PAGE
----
gravity.

peregrine dancer

Now that I have finished beating myself up for not posting in September, I have managed to drag my battered body to the laptop.  September was going to be a photo finish from the start with small travel and commission (October, I think I’ve got you).   I thought a simple bird would be quick and my blog efforts would be consistent and satisfied…sorry September.  Despite my longing to be simple, she became more than a bird.

The Dali Exhibit opened in August and I was able to join the crowd in line for two blocks waiting to enter.  Once we reached the courtyard, the night lights in the trees and flamenco guitar of Witold Tulodziecki created a festive gathering (lots of creative costumes).

dali with his bird.

I was never much of a Salvador Dali fan but he was a fascinating ego.  Dali was the master of surrealism.  He was amazingly scientific with his approach.  I can’t attribute this subject as influence from him or his show however in true Dali surrealistic form; I  created this Peregrine Dancer.

Birds always get my attention.  Some join  me for lunch, begin chirping at sunrise, sit near windows, on wires, branches or fly by for the sheer fun of it.   Birds glide and soar without fear.   The bodies are designed to defy gravity and feathers to perfection.  Feathers are light but strong, flexible yet tough.
Throughout history, birds have been symbolic.  Owls mean wisdom, the dove peace and the eagle power.  For my blog, I selected the Peregrine Falcon.  She is the fastest bird and conjures thoughts of a higher power.  The Native American’s called her “Thunderbird”.  They believed that Peregrines were messengers from the Great Spirit.  Warriors and hunters of prehistoric times revered the Peregrine for its strength, enormous speed, courage, agility, keen eye sight and absolute power.  The Peregrine Falcon was sacred to the ancient Egyptians.  It was mummified as if  an important person.  The Falcon god Horus had the head of a Peregrine (with its black helmet) and the body of a man.  These headdresses were also worn by the Pharaoh’s and Indian’s.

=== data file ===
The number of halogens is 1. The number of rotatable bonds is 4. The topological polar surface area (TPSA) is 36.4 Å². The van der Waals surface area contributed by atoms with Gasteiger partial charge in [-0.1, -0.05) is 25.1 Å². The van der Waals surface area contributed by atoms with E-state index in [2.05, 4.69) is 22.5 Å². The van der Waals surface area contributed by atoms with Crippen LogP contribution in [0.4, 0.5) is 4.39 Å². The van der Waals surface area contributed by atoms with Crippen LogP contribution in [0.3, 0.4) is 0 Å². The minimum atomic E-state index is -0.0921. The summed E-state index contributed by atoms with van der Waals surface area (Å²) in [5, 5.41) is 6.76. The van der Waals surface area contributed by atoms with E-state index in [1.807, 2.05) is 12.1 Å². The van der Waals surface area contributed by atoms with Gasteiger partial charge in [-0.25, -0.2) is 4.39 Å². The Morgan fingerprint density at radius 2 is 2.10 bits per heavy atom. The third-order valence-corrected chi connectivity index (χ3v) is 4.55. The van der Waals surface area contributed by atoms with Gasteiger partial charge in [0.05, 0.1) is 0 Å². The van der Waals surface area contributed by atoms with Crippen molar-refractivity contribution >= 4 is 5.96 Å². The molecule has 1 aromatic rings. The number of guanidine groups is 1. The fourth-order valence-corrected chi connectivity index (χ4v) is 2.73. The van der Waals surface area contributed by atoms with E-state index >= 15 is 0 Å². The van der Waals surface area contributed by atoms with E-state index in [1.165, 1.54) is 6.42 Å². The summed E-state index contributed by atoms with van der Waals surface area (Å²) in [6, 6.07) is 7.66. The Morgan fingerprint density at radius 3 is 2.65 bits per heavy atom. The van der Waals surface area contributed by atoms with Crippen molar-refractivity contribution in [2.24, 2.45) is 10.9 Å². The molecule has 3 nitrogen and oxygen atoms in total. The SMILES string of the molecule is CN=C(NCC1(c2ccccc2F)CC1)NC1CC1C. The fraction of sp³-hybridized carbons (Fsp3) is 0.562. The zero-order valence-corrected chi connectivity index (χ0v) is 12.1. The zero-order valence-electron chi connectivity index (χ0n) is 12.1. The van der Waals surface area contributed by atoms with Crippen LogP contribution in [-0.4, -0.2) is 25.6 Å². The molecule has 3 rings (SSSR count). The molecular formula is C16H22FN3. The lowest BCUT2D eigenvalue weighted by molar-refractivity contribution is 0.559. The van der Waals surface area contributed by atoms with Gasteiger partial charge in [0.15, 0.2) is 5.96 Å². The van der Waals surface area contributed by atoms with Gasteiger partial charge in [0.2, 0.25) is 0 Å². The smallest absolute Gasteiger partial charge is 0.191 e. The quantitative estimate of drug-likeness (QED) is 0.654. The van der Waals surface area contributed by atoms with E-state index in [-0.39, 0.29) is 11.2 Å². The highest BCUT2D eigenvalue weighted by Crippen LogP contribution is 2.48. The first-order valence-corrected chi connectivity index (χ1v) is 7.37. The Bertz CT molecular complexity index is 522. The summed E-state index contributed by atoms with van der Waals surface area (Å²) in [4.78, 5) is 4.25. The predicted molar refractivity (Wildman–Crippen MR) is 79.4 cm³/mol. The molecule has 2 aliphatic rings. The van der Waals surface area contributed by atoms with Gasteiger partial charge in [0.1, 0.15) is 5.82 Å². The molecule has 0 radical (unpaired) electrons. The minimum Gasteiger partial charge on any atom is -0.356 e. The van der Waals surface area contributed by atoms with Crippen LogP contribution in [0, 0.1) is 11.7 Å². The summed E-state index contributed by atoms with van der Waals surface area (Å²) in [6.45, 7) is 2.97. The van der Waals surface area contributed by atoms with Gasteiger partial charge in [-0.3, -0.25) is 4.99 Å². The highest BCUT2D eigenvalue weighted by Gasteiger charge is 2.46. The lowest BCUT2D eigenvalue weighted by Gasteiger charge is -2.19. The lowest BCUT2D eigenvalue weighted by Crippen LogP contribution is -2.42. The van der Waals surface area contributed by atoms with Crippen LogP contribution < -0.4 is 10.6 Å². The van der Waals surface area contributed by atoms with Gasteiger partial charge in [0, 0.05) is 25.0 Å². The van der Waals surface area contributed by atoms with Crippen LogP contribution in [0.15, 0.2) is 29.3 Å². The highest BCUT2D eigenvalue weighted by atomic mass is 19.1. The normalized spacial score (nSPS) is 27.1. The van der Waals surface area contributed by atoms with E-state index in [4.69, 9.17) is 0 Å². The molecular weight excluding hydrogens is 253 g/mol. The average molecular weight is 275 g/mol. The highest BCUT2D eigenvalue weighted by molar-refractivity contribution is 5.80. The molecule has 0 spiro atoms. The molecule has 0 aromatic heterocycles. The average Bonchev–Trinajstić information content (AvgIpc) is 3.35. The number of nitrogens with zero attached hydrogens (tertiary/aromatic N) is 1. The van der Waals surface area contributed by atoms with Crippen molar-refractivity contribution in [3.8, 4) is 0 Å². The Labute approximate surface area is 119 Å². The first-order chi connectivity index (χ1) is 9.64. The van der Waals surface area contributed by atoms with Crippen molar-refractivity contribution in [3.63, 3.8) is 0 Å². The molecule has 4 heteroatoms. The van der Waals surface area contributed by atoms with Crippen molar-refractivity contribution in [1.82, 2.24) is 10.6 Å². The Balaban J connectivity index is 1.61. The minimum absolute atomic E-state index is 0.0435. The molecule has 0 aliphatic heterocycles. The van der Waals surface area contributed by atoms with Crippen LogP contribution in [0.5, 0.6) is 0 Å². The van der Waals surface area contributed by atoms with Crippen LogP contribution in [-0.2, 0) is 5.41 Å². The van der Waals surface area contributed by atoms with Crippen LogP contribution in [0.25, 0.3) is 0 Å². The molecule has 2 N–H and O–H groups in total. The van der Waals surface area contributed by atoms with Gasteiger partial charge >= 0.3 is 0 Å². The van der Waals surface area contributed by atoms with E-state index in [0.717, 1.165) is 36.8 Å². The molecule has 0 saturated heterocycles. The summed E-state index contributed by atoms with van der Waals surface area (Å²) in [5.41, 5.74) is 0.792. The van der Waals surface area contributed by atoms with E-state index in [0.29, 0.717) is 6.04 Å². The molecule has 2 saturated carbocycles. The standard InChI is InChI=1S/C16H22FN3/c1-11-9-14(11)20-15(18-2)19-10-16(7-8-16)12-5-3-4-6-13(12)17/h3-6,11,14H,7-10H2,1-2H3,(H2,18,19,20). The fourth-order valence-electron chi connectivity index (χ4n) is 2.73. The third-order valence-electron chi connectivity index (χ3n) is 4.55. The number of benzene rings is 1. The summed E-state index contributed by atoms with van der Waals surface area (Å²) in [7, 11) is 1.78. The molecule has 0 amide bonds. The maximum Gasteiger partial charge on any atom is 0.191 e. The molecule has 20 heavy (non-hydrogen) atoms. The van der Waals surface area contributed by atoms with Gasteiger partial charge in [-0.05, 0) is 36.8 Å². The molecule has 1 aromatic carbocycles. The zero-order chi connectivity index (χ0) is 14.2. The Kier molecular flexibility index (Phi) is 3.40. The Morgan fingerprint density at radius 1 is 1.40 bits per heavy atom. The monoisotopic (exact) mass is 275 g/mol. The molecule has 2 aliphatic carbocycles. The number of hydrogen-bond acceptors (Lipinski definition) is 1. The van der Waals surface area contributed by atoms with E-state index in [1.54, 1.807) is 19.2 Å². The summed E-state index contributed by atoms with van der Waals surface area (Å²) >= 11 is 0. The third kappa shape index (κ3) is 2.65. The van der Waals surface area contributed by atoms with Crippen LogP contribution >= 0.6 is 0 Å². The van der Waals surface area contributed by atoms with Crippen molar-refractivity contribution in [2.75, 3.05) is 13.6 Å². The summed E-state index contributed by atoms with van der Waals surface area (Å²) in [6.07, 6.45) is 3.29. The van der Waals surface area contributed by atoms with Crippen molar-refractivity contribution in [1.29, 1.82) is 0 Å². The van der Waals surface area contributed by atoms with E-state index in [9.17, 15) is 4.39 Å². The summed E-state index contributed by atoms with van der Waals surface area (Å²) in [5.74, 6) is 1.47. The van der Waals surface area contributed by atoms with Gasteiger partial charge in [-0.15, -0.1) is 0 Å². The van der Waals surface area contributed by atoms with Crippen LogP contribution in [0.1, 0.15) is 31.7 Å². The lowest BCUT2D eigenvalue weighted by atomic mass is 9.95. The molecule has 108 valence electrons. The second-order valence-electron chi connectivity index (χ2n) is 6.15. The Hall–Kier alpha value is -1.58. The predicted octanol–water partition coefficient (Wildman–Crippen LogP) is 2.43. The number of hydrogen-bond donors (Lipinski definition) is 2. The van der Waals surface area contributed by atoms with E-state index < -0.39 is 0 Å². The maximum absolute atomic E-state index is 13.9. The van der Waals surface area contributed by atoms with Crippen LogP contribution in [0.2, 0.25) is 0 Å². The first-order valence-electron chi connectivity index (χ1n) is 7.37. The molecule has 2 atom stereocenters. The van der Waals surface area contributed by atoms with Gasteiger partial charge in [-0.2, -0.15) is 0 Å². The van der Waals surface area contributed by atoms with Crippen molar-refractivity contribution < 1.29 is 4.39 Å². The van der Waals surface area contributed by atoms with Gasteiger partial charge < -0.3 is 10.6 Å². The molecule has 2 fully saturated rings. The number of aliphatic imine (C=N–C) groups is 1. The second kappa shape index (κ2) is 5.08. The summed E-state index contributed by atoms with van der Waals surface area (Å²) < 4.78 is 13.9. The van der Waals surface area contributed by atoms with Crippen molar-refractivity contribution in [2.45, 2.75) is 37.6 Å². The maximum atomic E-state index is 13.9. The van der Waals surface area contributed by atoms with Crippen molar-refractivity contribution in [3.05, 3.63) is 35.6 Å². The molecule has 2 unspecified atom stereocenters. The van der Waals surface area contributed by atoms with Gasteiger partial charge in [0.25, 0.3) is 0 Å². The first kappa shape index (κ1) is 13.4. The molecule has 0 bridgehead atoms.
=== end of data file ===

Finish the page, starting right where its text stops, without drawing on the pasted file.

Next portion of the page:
This Peregrine Dancer offers her own interpretation.   For the falcon who trains in falconry, I have to summarize that the bird revels in the accomplishment of the sport or would simply fly away.   Falconry is the only sport that utilizes a wild animal.  It is estimated that 10,000 individuals practice falconry.

“Have no fear of perfection, you’ll never reach it.” Salvador Dali

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2 comments

  1. wow,
    So glad to see you touched by the urge to create. You are so very talented. I hope it makes you soar to make such wonderful marks on canvas and paper. Your drawing skill is so beautiful.
    would love to see more when ever you finish them.

  2. Lisa!

    “Gravity” is beautiful…..some of the colors however aren’t coming thru as strong as I think they might be….but what a lovely piece…..and the idea behind the subject is really interesting….you’re doing your research ,using wonderful imagination ,and applying classic drawing and painting skills that seem so natural for you….Congratulations…this is one of my favorites so far……You go girl!.
    keep up the good work…….M.J.


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